Qualicum-based actor Dean Wray took on the role of producer for his latest film Down Here, which recently had its theatrical release after being picked up by a Canadian and an American distributor.

Qualicum actor Dean Wray produces indy film

Down Here, a dark film with a social message, celebrated theatrical release after being picked up by Canadian and American distributors

Dean Wray’s film career may span over two decades, but he recently celebrated another first.

Last month, the long-time Qualicum Beach resident and his colleagues were in Vancouver for the theatrical release of his first film Down Here.

“I’m pretty proud of it,” said Wray, who was the star, co-writer and first-time executive producer of the film. “It’s been something I’ve been building toward.”

Down Here is a feature-length film set on Vancouver’s Downtown Eastside that tells the story of an alcoholic detective who struggles with inner demons while searching to find a murderer targeting street workers.

However, as the detective’s life continues to unravel, and the lines between his professional life and addiction start to blur, he finds solace—and the opportunity for redemption—within the fragile community he is trying to protect.

Blending elements of a crime thriller and a contemporary social drama, Wray described Down Here as having documentary-like realism and grit with a social message.

“It’s pretty raw … but we don’t overplay that,” he said.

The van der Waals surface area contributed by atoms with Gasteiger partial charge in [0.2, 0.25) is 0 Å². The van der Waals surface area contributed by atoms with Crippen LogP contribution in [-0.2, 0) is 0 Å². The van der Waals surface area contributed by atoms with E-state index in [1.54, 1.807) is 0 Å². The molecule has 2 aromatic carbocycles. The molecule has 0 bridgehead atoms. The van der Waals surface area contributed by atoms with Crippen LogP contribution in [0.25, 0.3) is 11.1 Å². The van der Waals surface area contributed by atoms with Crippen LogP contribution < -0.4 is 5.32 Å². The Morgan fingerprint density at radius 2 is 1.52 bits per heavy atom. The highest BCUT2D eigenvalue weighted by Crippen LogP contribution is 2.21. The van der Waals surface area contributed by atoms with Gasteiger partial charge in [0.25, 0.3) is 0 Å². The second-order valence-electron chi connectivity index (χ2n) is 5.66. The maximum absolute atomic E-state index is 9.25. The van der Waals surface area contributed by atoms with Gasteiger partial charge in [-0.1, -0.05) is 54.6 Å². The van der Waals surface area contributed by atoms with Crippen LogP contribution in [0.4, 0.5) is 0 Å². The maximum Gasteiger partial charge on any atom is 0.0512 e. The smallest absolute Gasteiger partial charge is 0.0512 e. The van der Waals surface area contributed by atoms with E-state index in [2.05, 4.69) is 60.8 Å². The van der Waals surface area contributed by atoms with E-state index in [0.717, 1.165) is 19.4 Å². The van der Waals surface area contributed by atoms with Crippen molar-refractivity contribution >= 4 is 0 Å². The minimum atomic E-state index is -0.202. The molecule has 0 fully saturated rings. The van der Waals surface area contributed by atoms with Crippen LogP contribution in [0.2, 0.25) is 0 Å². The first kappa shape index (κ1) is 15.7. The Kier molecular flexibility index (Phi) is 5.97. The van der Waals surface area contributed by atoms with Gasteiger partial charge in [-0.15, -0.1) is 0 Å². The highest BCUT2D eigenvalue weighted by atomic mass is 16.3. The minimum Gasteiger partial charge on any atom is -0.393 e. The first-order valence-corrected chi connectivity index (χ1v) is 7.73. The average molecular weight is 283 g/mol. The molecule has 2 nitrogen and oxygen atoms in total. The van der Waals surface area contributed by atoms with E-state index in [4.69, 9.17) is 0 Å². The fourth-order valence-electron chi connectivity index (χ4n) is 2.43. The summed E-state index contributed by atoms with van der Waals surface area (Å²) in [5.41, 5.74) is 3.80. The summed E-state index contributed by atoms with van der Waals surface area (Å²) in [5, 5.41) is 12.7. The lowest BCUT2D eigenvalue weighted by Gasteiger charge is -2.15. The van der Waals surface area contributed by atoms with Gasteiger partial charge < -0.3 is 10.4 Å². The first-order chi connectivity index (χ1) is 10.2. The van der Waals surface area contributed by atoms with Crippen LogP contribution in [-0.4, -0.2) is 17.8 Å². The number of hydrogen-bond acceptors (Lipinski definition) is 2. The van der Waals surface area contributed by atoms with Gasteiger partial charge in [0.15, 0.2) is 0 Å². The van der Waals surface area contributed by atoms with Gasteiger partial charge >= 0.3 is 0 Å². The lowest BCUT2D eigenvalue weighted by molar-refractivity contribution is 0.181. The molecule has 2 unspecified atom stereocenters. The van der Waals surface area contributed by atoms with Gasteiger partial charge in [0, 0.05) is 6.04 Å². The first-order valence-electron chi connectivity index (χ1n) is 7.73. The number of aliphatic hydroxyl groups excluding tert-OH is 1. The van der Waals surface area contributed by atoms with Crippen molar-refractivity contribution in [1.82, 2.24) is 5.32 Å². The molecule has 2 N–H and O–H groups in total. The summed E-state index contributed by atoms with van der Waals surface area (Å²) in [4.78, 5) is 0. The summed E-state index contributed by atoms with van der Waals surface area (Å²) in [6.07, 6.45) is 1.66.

Yet despite the weight of the film, Down Here was shot in only 13 days.

“I got a champagne movie on a beer budget,” said the executive producer.

Wray placed a lot of praise on the Down Here team for this feat. Some of the main creative players for the film included director, writer, producer and supporting actor Teach Grant; fellow executive producer and Wray’s sister Shawna Wray; and producer Crystal Braunwarth.

According to a news release for the film, the cast was mostly filled with people Wray and Grant had worked with over the years.

“We’ve both carved out a pretty long path over the years in front of the camera and so each of us had a bank of tremendous talent to pull from,” said Grant in the release.

They also made a successful cold-call to actress Tantoo Cardinal, who is a Member of the Order of Canada for her contributions to the growth and development of Aboriginal performing arts.

Another major presence in the film was the Downtown Eastside itself.

“The cinematography is just beautiful,” said Wray.

“The locations were an important landscape for us to get right,” said Braunwrath in the aforementioned release

Braunwrath said it took about a month to scout out the Downtown areas alone.

“(We) really tried to dig in to the nooks and crannies that are seldom seen by even long time Vancouverites,” she said. “It was a real joy to get acquainted with this part of the city.”

Yet despite all this hard work, Wray said he was surprised at how hard it was to bring the film to a larger audience. As an indy film, Down Here had to first make its rounds at film festivals. It was an official selection for the 2013 Whistler Film Festival and even earned an award of excellence at the Canada Film Festival in 2014.

Only recently, however, did Canada’s Capital Motion Picture Group and the US’s Devolver Digital pick up the national and international distribution rights to the film.

It was at that point when Wray and the rest of the Down Here team finally got to have their big premiere at the Rio in Vancouver, an event that they turned into a fundraiser for the street youth charity Covenant House.

If you’d like to see Down Home, it is available digitally through iTunes, Vimeo and Google Play. You can also contact Capital Motion Picture Group for a DVD copy.

 

 

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